By Hrayr Attarian
The Weather Up There
Jeremy Cunningham – Drums, percussion, Wurlitzer (track 2)
Josh Johnson – Alto saxophone, keys, bass clarinet
Jeff Parker – Electric guitar
Paul Bryan – Electric bass guitar (tracks 2,4,5,8) synthesizer
Matt Ulery – Electric bass guitar (tracks 6,9,10)
Jaimie Branch – Trumpet
Ben LaMar Gay – Vocals, electronics
Dustin Laurenzi – Tenor saxophone, OP-1
Tomeka Reid - Cello
Chicago Drum Choir – Mikel Patrick Avery, Jeremy Cunningham, Makaya McCraven, Mike Reed
Drummer and composer Jeremy Cunningham pays tribute to his late brother on his intimate and heartrending second release, The Weather Up There. Although divided into ten parts, each with a different title, this sublime work is a single musical unit with a narrative style and a dramatic ambience. Cunningham mixes acoustic and electric instrumentation with voice recordings from family and friends reminiscing about the tragedy that befell them. Hence, he creates textured soundscapes that tell the story of his brother’s senseless murder with all its raw, emotional impact.
For instance, “Sleep” opens the album with a recollection of a dream that their aunt had. There is a wistful serenity to the tune that features saxophonist Dustin Laurenzi’s reverberating, muscular lines that mirror cellist Tomeka Reid’s mournful strings. The somber atmosphere seeps into the subsequent “1985,” a piece steeped in nostalgia and with an expectant mood. Within a synth-dense backdrop, guitarist Jeff Parker lets loose a soulful and melancholic melody. The band’s percolating refrains that Cunningham drives with his polyrhythms coalesce around multi-instrumentalist Josh Johnson’s keyboard vamps.
The grief and the smoldering heartache are reflected in both the vivid colors of the ensemble performance as well as the individual solos. Trumpeter Jaimie Branch wails with passion and dissonant tones, expressing both anger and anguish on the percolating “All I Know” The rumble of Chicago Drum Choir (Cunningham and drummers Mikel Patrick Avery, Makaya McCraven, and Mike Reed) underscores the ominous feel of Cunningham’s father’s words about learning of the killing from the police.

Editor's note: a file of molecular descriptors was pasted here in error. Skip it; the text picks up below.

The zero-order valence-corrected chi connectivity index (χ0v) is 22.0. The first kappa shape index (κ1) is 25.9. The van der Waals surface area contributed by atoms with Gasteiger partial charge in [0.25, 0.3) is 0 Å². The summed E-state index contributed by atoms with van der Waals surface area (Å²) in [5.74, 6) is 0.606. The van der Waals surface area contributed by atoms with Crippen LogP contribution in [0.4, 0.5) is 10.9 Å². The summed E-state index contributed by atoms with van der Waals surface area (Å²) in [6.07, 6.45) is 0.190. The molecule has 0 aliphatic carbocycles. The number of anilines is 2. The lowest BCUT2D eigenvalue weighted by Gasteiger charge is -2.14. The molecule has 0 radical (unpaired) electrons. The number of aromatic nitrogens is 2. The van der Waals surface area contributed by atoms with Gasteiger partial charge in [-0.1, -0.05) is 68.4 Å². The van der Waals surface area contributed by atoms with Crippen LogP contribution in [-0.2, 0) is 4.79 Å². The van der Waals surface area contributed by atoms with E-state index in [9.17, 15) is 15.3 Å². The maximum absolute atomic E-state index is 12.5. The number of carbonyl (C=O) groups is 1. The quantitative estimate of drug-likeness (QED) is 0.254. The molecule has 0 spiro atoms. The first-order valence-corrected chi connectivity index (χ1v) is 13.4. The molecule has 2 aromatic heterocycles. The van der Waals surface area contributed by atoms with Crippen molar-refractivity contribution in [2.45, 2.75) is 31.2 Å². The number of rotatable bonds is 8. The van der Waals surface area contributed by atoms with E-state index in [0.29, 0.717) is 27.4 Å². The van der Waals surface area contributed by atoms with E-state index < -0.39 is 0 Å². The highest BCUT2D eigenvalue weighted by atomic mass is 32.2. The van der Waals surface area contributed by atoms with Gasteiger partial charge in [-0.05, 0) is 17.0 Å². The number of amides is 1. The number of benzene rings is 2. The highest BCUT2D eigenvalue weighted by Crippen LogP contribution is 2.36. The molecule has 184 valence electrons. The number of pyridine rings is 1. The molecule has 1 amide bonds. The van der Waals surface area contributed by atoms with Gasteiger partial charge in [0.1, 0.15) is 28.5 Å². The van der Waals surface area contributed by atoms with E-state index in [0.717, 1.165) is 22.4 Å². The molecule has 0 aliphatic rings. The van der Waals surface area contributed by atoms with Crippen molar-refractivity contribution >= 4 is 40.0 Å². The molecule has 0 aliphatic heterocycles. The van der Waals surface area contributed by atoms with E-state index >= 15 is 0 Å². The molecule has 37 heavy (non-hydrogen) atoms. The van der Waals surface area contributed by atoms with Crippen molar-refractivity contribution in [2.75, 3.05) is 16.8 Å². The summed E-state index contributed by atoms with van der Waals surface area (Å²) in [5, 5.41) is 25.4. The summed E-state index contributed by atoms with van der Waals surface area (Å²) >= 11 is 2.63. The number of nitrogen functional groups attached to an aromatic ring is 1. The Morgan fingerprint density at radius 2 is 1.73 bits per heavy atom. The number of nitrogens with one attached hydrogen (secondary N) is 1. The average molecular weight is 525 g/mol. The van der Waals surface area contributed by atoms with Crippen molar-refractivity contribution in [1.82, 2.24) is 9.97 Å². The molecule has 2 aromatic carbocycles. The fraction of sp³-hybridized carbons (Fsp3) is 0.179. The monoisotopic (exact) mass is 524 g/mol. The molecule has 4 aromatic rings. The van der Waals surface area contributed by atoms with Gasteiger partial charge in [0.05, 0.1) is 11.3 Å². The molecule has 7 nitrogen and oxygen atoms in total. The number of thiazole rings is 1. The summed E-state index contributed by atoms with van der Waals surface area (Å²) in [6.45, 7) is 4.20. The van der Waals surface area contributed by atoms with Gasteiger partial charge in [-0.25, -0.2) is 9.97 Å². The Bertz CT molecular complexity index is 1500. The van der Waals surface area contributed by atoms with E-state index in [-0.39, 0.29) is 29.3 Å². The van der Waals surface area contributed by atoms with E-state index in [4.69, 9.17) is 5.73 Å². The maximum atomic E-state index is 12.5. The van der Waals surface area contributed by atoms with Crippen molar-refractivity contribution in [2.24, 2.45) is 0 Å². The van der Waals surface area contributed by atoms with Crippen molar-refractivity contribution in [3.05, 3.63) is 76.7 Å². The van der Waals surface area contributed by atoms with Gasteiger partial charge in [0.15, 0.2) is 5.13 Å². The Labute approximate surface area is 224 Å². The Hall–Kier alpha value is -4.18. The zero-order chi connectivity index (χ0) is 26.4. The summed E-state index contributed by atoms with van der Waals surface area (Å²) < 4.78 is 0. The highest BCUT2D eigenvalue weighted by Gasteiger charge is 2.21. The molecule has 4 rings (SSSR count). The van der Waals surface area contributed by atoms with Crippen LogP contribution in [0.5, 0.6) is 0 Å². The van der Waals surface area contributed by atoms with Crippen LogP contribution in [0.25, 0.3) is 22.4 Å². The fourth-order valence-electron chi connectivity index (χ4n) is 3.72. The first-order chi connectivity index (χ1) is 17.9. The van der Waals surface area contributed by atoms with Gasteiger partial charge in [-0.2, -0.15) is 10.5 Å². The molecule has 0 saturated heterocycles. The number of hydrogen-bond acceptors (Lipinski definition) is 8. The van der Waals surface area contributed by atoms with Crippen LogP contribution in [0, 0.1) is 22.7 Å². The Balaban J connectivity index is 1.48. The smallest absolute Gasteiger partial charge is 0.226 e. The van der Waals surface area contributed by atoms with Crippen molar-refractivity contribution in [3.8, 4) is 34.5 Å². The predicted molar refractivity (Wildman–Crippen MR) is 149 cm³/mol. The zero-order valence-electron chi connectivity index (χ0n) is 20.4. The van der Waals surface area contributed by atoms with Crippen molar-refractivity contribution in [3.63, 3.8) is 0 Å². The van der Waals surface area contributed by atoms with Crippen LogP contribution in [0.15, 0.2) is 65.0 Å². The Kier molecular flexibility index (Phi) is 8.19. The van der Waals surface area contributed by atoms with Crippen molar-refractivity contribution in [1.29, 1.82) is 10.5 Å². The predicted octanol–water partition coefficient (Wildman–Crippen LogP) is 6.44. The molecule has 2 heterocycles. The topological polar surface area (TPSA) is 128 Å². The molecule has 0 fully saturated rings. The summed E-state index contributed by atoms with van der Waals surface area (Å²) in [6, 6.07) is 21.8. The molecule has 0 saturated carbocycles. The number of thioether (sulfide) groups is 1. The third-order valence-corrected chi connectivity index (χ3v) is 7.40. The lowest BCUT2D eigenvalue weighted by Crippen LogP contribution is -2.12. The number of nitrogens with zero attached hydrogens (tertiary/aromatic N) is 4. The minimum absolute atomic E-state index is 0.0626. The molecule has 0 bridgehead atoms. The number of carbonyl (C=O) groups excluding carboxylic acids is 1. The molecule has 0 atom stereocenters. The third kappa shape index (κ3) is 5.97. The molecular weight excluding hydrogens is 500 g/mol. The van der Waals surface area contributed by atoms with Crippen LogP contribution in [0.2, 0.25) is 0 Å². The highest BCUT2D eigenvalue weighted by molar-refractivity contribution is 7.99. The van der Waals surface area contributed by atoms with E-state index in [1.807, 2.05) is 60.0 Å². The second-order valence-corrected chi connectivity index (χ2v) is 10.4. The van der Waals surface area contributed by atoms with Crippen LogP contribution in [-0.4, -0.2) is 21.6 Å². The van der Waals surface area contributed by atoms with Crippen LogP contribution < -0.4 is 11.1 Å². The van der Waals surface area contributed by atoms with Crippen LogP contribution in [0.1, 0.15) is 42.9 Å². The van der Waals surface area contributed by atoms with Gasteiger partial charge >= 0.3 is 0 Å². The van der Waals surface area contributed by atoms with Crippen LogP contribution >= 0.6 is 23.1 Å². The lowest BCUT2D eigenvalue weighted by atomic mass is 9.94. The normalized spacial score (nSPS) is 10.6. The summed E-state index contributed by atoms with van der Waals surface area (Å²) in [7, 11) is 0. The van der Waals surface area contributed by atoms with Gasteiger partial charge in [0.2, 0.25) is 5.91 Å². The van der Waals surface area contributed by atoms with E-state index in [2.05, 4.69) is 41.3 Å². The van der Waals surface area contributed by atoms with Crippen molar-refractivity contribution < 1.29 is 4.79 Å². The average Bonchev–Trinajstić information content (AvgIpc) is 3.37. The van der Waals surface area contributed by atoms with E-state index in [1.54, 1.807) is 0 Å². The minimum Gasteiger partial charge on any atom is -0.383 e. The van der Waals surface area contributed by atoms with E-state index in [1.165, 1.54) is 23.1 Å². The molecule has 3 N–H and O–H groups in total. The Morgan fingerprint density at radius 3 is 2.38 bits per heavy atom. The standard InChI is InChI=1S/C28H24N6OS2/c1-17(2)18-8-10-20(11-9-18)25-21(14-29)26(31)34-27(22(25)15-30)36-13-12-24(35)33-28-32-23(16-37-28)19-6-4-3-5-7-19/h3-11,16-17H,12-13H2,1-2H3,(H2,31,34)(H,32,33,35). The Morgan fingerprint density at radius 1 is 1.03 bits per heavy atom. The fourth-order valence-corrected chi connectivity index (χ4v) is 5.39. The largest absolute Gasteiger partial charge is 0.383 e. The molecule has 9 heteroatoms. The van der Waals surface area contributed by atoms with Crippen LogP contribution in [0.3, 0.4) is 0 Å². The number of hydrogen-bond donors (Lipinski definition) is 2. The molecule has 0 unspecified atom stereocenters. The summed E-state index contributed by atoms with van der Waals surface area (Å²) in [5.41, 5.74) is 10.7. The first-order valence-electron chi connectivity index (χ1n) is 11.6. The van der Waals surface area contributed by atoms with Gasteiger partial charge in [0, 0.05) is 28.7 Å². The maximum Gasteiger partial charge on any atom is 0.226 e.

The record also ties in this very personal calamity to the greater social issue of gun violence. “Elegy,” arranged and edited by Parker, is a taped monologue about a family member’s experience of losing a loved one and the overall debate about automatic assault weapon control. The Choir’s percussive rolls and thundering beats ebb and flow poignantly, underscoring different sections of the account.
The author and scientist Aldous Huxley wrote, “What is art, after all, but a protest against the horrible inclemency of life?” This has often been paraphrased and made into the cliché “all great art comes from great pain.” Although the truth of the latter statement is debatable, The Weather Up There does certainly come from a place of considerable sorrow. It is also a brilliantly creative opus and is a definitive outcry against one of existence’s gravest injustices: untimely and violent death. With it, Cunningham has built a vibrant and lasting tribute to both his brother and, in a way, to all those whose lives were savagely cut short.
To learn more about Jeremy and his project, check out this month's Jazz with Mr. C.